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Brazil Finance Minister: Geithner Vows He Won’t Let Dollar Fall

Thursday, 21 October 2010 03:09 PM

U.S. Treasury Secretary Timothy Geithner told Brazil’s Finance Minister Guido Mantega yesterday that the U.S. won’t allow the dollar to weaken, Mantega said.

Mantega said he and Geithner agreed to act jointly with the Group of 20 nations to find a solution for the dollar’s depreciation. Geithner also said in a telephone conversation that the impact of Federal Reserve policies is being “overestimated,” Mantega told reporters in Brasilia today.

“He said he doesn’t intend to allow a devaluation of the dollar,” Mantega said. “He assured me that the policy is not to weaken the dollar, but on the contrary, to strengthen it.

“I then asked him about the Fed’s policy and he said that this policy’s impact is being overestimated,” Mantega said.

Brazil’s finance minister said he told Geithner that a firm stance by the U.S. against further weakening in the dollar would “create conditions to open a negotiation” with other countries seeking to reduce volatility in their currencies, and may help reduce pressure on China to strengthen the yuan.

“Otherwise it’s hard, to weaken the dollar and to want a revaluation of the yuan,” Mantega said.

G-20 policy makers are convening in South Korea amid concern countries are pursuing weaker exchange rates as a route to stronger economic growth, either by selling their own currencies or by discussing monetary easing, as the U.S. and U.K. have done. The moves risk a protectionist backlash that curbs global growth, with emerging markets including Brazil and South Korea already stiffening capital controls to stem the rise of their currencies.

Dollar Flows

Massive amounts of dollars are flowing into emerging markets in search of higher returns, leading to what Mantega has called a “currency war.” Brazil on Oct. 18 raised to 6 percent from 4 percent a tax on some foreign investments and yesterday closed a tax loophole in the country’s derivatives market in a bid to stem the inflow of dollars.

Geithner said Oct. 18 that “no country can devalue its way to prosperity” and the U.S. will “work very hard to make sure that we preserve confidence in a strong dollar.”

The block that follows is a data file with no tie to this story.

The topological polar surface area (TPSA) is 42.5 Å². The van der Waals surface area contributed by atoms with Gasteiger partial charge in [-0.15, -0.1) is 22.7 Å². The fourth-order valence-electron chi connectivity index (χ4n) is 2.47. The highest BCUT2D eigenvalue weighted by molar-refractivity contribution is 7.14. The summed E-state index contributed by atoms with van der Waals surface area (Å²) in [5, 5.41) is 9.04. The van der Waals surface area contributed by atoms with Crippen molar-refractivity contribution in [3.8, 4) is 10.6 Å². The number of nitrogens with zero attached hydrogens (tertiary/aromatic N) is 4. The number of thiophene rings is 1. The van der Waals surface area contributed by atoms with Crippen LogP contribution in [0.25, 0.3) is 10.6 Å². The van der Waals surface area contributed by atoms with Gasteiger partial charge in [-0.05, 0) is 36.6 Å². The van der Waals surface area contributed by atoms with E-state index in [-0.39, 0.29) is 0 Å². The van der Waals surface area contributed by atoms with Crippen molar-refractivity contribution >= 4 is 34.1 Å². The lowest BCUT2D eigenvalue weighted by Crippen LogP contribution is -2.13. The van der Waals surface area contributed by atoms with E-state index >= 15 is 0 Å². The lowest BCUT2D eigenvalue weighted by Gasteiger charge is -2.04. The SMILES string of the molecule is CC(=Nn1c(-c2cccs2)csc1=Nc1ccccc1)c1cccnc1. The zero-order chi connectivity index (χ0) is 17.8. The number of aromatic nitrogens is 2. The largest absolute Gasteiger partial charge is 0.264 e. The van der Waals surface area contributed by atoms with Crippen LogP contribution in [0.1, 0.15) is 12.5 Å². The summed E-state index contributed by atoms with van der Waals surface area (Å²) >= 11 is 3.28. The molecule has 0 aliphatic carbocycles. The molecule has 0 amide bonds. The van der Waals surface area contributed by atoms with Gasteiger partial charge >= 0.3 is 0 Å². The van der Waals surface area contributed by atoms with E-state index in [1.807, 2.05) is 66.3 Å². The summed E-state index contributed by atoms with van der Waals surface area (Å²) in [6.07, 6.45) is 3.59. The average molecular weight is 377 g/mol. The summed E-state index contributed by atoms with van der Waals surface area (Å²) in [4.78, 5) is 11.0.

The Brazilian real has gained 36 percent against the dollar since the end of 2008, the third-strongest performance among the 16 major currencies tracked by Bloomberg. The real fell 1.2 percent today to 1.6982 per dollar at 1:40 p.m. New York time.

Finance chiefs from the Group of 20 are planning to say members will refrain from “competitive undervaluation” of their currencies in a bid to soothe trade tensions, an official from a G-20 country said today, citing a draft statement and speaking on condition of anonymity.

‘Satisfactory’ Growth

Finance ministers and central bankers will say after talks conclude in Gyeongju, South Korea, on Oct. 23 that they want a “more market-determined exchange rate system that minimizes adverse effects of excess volatility and disorderly movements in exchange rates,” the official said.

Brazil’s gross domestic product may grow 7.5 percent this year, up from a previous estimate of 7 percent, the Finance Ministry said in a report published on its website today. The ministry also raised its forecast for average growth between 2010 and 2014 to 5.9 percent, from 5.7 percent.

Consumer prices may rise 5.1 percent this year, the ministry said, raising its July forecast of 5 percent.

Brazil’s economy is growing at a “quite satisfactory” level after slowing in the second quarter, Mantega said.

“The use of installed capacity fell and inventories rose,” Mantega said. “So there’s no inflationary pressure from the demand point of view.”

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U.S. Treasury Secretary Timothy Geithner told Brazil s Finance Minister Guido Mantega yesterday that the U.S. won t allow the dollar to weaken, Mantega said. Mantega said he and Geithner agreed to act jointly with the Group of 20 nations to find a solution for the dollar s...
Thursday, 21 October 2010 03:09 PM
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